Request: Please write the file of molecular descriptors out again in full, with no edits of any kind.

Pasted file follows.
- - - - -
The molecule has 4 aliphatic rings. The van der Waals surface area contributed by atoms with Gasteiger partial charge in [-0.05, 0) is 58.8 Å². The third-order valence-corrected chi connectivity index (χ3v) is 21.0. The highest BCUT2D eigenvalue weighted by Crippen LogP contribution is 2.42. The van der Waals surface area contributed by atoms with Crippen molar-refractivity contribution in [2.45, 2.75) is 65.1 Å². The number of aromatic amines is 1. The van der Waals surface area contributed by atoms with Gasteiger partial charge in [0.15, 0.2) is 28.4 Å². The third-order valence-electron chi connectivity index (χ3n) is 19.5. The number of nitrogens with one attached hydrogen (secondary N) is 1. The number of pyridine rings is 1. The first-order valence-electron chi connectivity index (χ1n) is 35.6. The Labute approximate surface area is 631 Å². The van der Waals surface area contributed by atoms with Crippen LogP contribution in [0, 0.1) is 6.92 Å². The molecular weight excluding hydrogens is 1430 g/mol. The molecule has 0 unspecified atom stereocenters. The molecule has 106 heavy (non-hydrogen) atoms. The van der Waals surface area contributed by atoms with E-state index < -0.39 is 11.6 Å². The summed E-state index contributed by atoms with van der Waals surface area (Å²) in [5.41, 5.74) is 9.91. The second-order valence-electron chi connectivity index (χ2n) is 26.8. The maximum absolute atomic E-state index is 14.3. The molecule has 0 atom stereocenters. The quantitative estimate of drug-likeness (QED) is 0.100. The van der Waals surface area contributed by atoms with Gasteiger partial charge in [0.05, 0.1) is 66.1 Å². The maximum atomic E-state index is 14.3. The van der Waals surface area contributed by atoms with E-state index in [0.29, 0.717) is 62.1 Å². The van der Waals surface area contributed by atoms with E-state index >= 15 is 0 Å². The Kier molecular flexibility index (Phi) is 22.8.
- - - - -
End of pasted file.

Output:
The molecule has 4 aliphatic rings. The van der Waals surface area contributed by atoms with Gasteiger partial charge in [-0.05, 0) is 58.8 Å². The third-order valence-corrected chi connectivity index (χ3v) is 21.0. The highest BCUT2D eigenvalue weighted by Crippen LogP contribution is 2.42. The van der Waals surface area contributed by atoms with Crippen molar-refractivity contribution in [2.45, 2.75) is 65.1 Å². The number of aromatic amines is 1. The van der Waals surface area contributed by atoms with Gasteiger partial charge in [0.15, 0.2) is 28.4 Å². The third-order valence-electron chi connectivity index (χ3n) is 19.5. The number of nitrogens with one attached hydrogen (secondary N) is 1. The number of pyridine rings is 1. The first-order valence-electron chi connectivity index (χ1n) is 35.6. The Labute approximate surface area is 631 Å². The van der Waals surface area contributed by atoms with Crippen LogP contribution in [0, 0.1) is 6.92 Å². The molecular weight excluding hydrogens is 1430 g/mol. The molecule has 0 unspecified atom stereocenters. The molecule has 106 heavy (non-hydrogen) atoms. The van der Waals surface area contributed by atoms with E-state index < -0.39 is 11.6 Å². The summed E-state index contributed by atoms with van der Waals surface area (Å²) in [5.41, 5.74) is 9.91. The second-order valence-electron chi connectivity index (χ2n) is 26.8. The maximum absolute atomic E-state index is 14.3. The molecule has 0 atom stereocenters. The quantitative estimate of drug-likeness (QED) is 0.100. The van der Waals surface area contributed by atoms with Gasteiger partial charge in [0.05, 0.1) is 66.1 Å². The maximum atomic E-state index is 14.3. The van der Waals surface area contributed by atoms with E-state index in [0.29, 0.717) is 62.1 Å². The van der Waals surface area contributed by atoms with E-state index >= 15 is 0 Å². The Kier molecular flexibility index (Phi) is 22.8.